From death, light

Rockefeller’s bells were ringing as 50 people entered Bond Chapel for Amadou Cisse’s service of remembrance Wednesday evening. “Assalamu alaikum,” Professor Mahmoud Ismail began. “Peace be upon you.” Cisse, a 29-year-old chemistry graduate student from Senegal, was shot and killed November 19, 2007, shortly after completing requirements for his PhD; four men await trial for his murder.

“I prayed many times with Amadou,” Ismail said before reciting the Sura al-Fatiha, the opening verses of the Qur’an. “We’re here today to celebrate his life. He was very well trusted by his friends and very well liked by all who had moments with him. We Muslims believe that you go from this life to another life, where you wait until the resurrection. May Allah make his grave a garden full of light, and may he make his life in this stage as pleasant as possible.”

Czerny Brasuell, director of multicultural affairs at Bates College, spoke of Cisse’s time as an undergrad there, where he became a member of her family, she said. “There was no self in Amadou. There was devotedness and kindness to others.” He intended to mentor a group of West African students at Bates this past fall, she said. Instead he became “the role model they never met.” The students have all been inspired by Cisse to take extra courses and declare early majors, saying, “If he could, we can.”


The speakers encouraged the audience to act to honor Cisse. Mumtaz Champsi, MBA’86, from Hyde Park Muslim Families, said Cisse’s friends should “challenge the violence” that took his life. “Let’s start by being peaceful,” she said, “and then let us reach out: to each other and to our neighbors. May God make America dar al-salaam, the land of peace.” Omer Mozaffar, MLA’03, who first met Cisse at Friday prayer in Bond Chapel, made three requests of those present: first, “look at your relationship with yourself, the world around you, and the divine”; second, “introduce yourself to someone in this room”; and third, “work to solve the problems in our society.”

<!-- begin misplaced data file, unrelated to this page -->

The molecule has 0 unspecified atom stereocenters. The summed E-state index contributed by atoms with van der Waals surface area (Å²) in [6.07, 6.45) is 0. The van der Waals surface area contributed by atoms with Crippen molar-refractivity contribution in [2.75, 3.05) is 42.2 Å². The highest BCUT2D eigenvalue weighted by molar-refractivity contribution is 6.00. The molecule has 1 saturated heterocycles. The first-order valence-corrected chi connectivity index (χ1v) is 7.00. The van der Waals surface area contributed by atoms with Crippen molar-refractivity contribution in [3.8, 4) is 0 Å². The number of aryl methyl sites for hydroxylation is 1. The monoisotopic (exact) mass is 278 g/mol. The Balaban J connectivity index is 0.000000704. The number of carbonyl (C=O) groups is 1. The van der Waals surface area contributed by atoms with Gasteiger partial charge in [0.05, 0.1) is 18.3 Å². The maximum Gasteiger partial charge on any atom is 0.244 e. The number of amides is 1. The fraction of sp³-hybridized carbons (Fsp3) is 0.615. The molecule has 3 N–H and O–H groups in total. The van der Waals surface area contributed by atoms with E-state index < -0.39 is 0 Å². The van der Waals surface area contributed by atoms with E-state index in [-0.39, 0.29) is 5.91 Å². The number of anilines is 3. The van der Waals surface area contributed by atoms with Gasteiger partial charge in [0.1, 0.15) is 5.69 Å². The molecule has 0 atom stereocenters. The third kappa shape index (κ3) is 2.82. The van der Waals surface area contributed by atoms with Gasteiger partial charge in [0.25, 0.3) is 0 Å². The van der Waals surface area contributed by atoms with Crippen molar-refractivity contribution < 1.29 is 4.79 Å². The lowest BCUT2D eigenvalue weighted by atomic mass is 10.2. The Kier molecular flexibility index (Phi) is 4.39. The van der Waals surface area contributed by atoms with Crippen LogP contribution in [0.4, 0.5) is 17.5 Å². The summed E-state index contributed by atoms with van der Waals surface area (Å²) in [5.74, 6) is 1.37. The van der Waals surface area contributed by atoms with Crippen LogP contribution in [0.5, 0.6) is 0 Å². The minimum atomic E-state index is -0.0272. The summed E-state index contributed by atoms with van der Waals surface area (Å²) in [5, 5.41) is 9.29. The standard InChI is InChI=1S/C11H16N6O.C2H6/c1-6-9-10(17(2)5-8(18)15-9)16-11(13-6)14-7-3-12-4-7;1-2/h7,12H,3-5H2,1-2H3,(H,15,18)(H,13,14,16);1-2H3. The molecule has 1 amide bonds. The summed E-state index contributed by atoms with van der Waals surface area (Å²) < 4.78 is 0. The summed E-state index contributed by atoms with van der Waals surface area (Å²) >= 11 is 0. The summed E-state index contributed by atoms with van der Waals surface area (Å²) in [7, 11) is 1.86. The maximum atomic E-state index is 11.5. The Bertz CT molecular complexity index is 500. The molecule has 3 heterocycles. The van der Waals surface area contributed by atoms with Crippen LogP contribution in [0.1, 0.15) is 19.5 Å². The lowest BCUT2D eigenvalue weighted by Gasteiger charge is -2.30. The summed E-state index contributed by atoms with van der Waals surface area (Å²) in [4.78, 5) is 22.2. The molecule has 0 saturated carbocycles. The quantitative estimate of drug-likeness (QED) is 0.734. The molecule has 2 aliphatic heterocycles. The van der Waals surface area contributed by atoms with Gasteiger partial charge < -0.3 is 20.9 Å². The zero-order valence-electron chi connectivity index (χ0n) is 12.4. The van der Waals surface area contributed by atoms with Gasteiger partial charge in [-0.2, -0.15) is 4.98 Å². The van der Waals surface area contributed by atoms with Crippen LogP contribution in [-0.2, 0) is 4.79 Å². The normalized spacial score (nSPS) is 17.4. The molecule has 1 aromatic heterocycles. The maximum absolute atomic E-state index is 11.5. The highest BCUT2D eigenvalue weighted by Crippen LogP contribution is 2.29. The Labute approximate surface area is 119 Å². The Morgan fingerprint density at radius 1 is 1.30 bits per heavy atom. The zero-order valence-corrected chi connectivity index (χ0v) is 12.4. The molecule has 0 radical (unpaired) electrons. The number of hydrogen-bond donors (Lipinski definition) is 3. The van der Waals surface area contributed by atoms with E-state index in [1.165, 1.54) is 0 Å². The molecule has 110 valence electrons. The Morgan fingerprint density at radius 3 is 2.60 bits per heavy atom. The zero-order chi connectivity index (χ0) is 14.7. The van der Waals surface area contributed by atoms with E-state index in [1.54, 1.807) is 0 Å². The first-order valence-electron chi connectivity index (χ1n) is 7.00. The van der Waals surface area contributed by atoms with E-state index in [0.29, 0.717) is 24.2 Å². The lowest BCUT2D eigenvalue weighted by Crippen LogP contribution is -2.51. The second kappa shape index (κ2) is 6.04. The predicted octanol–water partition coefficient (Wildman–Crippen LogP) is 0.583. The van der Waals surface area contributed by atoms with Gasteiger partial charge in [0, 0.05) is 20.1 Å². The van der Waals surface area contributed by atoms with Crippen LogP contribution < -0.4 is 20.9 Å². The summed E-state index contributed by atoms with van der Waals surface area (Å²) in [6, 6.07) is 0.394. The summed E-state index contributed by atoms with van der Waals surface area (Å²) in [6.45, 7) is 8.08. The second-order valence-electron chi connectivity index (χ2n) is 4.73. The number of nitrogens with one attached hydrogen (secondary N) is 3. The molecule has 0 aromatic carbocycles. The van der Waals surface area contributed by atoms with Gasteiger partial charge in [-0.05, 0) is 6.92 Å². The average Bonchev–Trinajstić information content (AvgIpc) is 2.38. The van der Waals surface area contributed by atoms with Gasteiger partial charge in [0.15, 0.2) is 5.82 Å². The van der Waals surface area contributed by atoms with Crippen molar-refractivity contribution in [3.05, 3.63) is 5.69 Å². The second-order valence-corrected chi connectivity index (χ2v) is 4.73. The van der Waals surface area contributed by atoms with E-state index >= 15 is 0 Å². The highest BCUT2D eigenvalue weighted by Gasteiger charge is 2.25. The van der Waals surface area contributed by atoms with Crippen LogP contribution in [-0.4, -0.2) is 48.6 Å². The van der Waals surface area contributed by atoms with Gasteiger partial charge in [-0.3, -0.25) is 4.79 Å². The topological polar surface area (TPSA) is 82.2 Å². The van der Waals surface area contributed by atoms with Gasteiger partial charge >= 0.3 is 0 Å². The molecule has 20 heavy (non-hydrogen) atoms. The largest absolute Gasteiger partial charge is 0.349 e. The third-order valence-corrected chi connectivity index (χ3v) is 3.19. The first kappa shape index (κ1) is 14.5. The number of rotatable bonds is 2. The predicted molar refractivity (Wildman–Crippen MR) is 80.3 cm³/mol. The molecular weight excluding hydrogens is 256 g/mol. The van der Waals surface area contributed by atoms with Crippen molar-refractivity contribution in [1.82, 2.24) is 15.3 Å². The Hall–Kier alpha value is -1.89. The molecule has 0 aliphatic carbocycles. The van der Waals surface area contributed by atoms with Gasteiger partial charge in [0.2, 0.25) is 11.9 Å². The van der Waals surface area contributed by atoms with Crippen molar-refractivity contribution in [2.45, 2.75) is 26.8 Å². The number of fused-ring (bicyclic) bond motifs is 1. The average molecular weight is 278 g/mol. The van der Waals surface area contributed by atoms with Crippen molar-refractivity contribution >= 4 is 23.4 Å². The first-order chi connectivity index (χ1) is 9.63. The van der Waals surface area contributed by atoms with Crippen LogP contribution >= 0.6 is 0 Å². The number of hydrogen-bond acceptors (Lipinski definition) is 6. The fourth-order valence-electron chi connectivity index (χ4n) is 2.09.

“Find a cause that you can give to,” Mozaffar said. “Make life come from this death.”

Other speakers included Vice President for Campus Life and Dean of Students in the University Kimberly Goff-Crews; Student Government President Matthew Kennedy, ’09; Muslim Students Association Vice President Enal Hindi, ’10; and Cheikh Balla Samb, president of the Senegalese Association in Chicago. Muhammad Hossain, ’11, sang verses from the Qur’an.

George Vassilev, an international-relations graduate student and president of the International House Residents’ Council, and the council’s representatives closed the ceremony by lighting candles and reciting the I-House pledge: “As light begets light, so love, friendship, and goodwill are passed from one to another…”

Shira Tevah, ’09

International House Residents Council recites the I-House pledge.

November 21, 2008